Disturbances of blood glucose, including hyperglycemia and hypoglycemia, have been reported in patients treated concomitantly with fluoroquinolones and an antidiabetic agent. Therefore, careful monitoring of blood glucose is recommended when these agents are co-administered.
Non-Steroidal Anti-Inflammatory Drugs
The concomitant administration of a non-steroidal anti-inflammatory drug with a fluoroquinolone, including Floxabact, may increase the risk of CNS stimulation and convulsive seizures.
No significant effect of Floxabact on the plasma concentrations, AUC, and other disposition parameters for theophylline was detected in a clinical study involving healthy volunteers. Similarly, no apparent effect of theophylline on Floxabact absorption and disposition was observed. However, concomitant administration of other fluoroquinolones with theophylline has resulted in prolonged elimination half-life, elevated serum theophylline levels, and a subsequent increase in the risk of theophylline-related adverse reactions in the patient population. Therefore, theophylline levels should be closely monitored and appropriate dosage adjustments made when Floxabact is co-administered. Adverse reactions, including seizures, may occur with or without an elevation in serum theophylline levels.
No significant effect of Floxabact on the peak plasma concentrations, AUC, and other disposition parameters for cyclosporine was detected in a clinical study involving healthy volunteers. However, elevated serum levels of cyclosporine have been reported in the patient population when coadministered with some other fluoroquinolones. Floxabact Cmax and ke were slightly lower while Tmax and t½ were slightly longer in the presence of cyclosporine than those observed in other studies without concomitant medication. The differences, however, are not considered to be clinically significant. Therefore, no dosage adjustment is required for Floxabact or cyclosporine when administered concomitantly.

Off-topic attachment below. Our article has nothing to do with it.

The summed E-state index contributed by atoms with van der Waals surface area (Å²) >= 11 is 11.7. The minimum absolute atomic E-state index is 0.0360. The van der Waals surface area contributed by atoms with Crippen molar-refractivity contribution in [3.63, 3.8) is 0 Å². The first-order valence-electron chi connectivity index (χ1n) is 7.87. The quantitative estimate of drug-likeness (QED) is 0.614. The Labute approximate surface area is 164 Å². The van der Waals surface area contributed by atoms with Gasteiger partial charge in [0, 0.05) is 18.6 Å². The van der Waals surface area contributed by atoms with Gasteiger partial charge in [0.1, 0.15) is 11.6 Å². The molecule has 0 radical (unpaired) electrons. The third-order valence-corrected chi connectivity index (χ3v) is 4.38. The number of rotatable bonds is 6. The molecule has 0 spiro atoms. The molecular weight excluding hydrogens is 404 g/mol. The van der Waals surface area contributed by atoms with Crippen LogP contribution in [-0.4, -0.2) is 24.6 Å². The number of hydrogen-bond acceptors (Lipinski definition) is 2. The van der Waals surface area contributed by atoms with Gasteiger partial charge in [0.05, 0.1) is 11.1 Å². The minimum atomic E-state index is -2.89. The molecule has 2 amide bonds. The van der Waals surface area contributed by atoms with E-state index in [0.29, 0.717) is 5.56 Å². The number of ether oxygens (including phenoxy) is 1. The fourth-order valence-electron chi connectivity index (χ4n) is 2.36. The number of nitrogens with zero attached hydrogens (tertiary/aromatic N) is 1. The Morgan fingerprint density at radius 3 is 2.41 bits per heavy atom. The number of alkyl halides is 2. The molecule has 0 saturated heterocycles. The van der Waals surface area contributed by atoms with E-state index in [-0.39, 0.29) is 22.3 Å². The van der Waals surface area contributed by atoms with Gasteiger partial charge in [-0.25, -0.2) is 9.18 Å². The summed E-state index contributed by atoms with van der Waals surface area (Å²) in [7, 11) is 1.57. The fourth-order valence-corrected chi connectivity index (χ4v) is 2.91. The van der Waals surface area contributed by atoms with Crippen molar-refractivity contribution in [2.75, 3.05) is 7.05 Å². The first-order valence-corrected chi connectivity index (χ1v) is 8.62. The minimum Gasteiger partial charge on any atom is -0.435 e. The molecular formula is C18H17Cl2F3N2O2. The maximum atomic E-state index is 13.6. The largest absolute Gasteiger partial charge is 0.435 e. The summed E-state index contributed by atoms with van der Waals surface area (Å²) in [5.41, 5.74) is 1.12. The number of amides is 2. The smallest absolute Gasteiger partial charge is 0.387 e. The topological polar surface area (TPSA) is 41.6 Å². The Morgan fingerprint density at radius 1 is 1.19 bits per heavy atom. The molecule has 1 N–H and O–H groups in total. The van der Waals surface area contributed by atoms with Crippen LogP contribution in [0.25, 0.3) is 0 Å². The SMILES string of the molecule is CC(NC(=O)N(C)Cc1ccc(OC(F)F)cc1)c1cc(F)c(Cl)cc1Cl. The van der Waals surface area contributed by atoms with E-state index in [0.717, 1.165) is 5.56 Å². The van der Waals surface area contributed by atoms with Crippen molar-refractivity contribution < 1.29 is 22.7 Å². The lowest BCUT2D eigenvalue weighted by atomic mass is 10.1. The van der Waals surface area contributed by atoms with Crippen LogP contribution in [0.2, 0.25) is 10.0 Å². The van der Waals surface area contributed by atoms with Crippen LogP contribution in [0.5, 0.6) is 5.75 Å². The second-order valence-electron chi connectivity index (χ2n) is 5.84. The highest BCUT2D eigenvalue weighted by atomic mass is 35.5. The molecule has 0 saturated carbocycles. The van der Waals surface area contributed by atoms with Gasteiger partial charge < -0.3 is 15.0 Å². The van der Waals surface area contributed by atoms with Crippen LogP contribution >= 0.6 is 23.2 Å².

No significant effect of Floxabact on the peak plasma concentrations, AUC, and other disposition parameters for digoxin was detected in a clinical study involving healthy volunteers. Floxabact absorption and disposition kinetics were similar in the presence or absence of digoxin. Therefore, no dosage adjustment for Floxabact or digoxin is required when administered concomitantly.
Probenecid And Cimetidine
No significant effect of probenecid or cimetidine on the C of Floxabact was observed in a clinical study involving healthy volunteers. The AUC and t½ of Floxabact were higher while CL/F and CLR were lower during concomitant treatment of Floxabact with probenecid or cimetidine compared to Floxabact alone. However, these changes do not warrant dosage adjustment for Floxabact when probenecid or cimetidine is co-administered.
Interactions With Laboratory Or Diagnostic Testing
Some fluoroquinolones, including Floxabact, may produce false-positive urine screening results for opiates using commercially available immunoassay kits. Confirmation of positive opiate screens by more specific methods may be necessary.
ReviewsThe results of a survey conducted on ndrugs.com for Floxabact are given in detail below. The results of the survey conducted are based on the impressions and views of the website users and consumers taking Floxabact. We implore you to kindly base your medical condition or therapeutic choices on the result or test conducted by a physician or licensed medical practitioners.
2 consumers reported frequency of useHow frequently do I need to take Floxabact?
It was reported by ndrugs.com website users that Floxabact should ideally be taken Once in a day as the most common frequency of the Floxabact. You should you adhere strictly to the instructions and guidelines provided by your doctor on how frequently this Floxabact should be taken. Get another patient's view on how frequent the capsule should be used by clicking here.
2 consumers reported dosesWhat doses of Floxabact drug you have used?
The drug can be in various doses. Most anti-diabetic, anti-hypertensive drugs, pain killers, or antibiotics are in different low and high doses and prescribed by the doctors depending on the severity and demand of the condition suffered by the patient. In our reports, ndrugs.com website users used these doses of Floxabact drug in following percentages. Very few drugs come in a fixed dose or a single dose. Common conditions, like fever, have almost the same doses, e.g., [acetaminophen, 500mg] of drug used by the patient, even though it is available in various doses.
Information checked by Dr. Sachin Kumar, MD Pharmacology